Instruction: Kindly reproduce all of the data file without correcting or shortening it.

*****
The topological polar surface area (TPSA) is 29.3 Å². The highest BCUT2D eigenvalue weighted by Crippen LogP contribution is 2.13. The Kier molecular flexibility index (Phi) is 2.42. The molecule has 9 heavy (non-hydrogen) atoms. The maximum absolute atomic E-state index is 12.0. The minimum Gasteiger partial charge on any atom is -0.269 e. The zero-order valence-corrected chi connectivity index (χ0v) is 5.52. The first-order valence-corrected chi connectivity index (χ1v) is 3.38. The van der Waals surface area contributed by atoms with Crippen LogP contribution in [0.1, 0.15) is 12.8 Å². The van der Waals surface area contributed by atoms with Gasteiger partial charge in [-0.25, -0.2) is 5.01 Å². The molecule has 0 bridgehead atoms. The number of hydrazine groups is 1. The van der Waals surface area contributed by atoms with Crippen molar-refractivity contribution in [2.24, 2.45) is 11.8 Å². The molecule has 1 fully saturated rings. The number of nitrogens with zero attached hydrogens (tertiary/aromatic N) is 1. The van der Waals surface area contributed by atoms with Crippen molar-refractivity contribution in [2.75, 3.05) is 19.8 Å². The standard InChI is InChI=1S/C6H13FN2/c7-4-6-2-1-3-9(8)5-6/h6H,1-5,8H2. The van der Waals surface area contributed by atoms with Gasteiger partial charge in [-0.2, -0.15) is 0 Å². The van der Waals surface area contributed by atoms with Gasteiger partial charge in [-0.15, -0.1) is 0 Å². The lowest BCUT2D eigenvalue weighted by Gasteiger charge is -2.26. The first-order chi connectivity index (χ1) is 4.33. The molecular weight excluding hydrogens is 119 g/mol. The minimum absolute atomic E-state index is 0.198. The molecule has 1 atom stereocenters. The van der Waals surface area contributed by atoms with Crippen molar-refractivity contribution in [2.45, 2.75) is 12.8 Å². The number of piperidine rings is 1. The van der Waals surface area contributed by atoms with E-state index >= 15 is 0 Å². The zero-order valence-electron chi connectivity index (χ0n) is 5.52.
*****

The topological polar surface area (TPSA) is 29.3 Å². The highest BCUT2D eigenvalue weighted by Crippen LogP contribution is 2.13. The Kier molecular flexibility index (Phi) is 2.42. The molecule has 9 heavy (non-hydrogen) atoms. The maximum absolute atomic E-state index is 12.0. The minimum Gasteiger partial charge on any atom is -0.269 e. The zero-order valence-corrected chi connectivity index (χ0v) is 5.52. The first-order valence-corrected chi connectivity index (χ1v) is 3.38. The van der Waals surface area contributed by atoms with Crippen LogP contribution in [0.1, 0.15) is 12.8 Å². The van der Waals surface area contributed by atoms with Gasteiger partial charge in [-0.25, -0.2) is 5.01 Å². The molecule has 0 bridgehead atoms. The number of hydrazine groups is 1. The van der Waals surface area contributed by atoms with Crippen molar-refractivity contribution in [2.24, 2.45) is 11.8 Å². The molecule has 1 fully saturated rings. The number of nitrogens with zero attached hydrogens (tertiary/aromatic N) is 1. The van der Waals surface area contributed by atoms with Crippen molar-refractivity contribution in [2.75, 3.05) is 19.8 Å². The standard InChI is InChI=1S/C6H13FN2/c7-4-6-2-1-3-9(8)5-6/h6H,1-5,8H2. The van der Waals surface area contributed by atoms with Gasteiger partial charge in [-0.2, -0.15) is 0 Å². The van der Waals surface area contributed by atoms with Gasteiger partial charge in [-0.15, -0.1) is 0 Å². The lowest BCUT2D eigenvalue weighted by Gasteiger charge is -2.26. The first-order chi connectivity index (χ1) is 4.33. The molecular weight excluding hydrogens is 119 g/mol. The minimum absolute atomic E-state index is 0.198. The molecule has 1 atom stereocenters. The van der Waals surface area contributed by atoms with Crippen molar-refractivity contribution in [2.45, 2.75) is 12.8 Å². The number of piperidine rings is 1. The van der Waals surface area contributed by atoms with E-state index >= 15 is 0 Å². The zero-order valence-electron chi connectivity index (χ0n) is 5.52.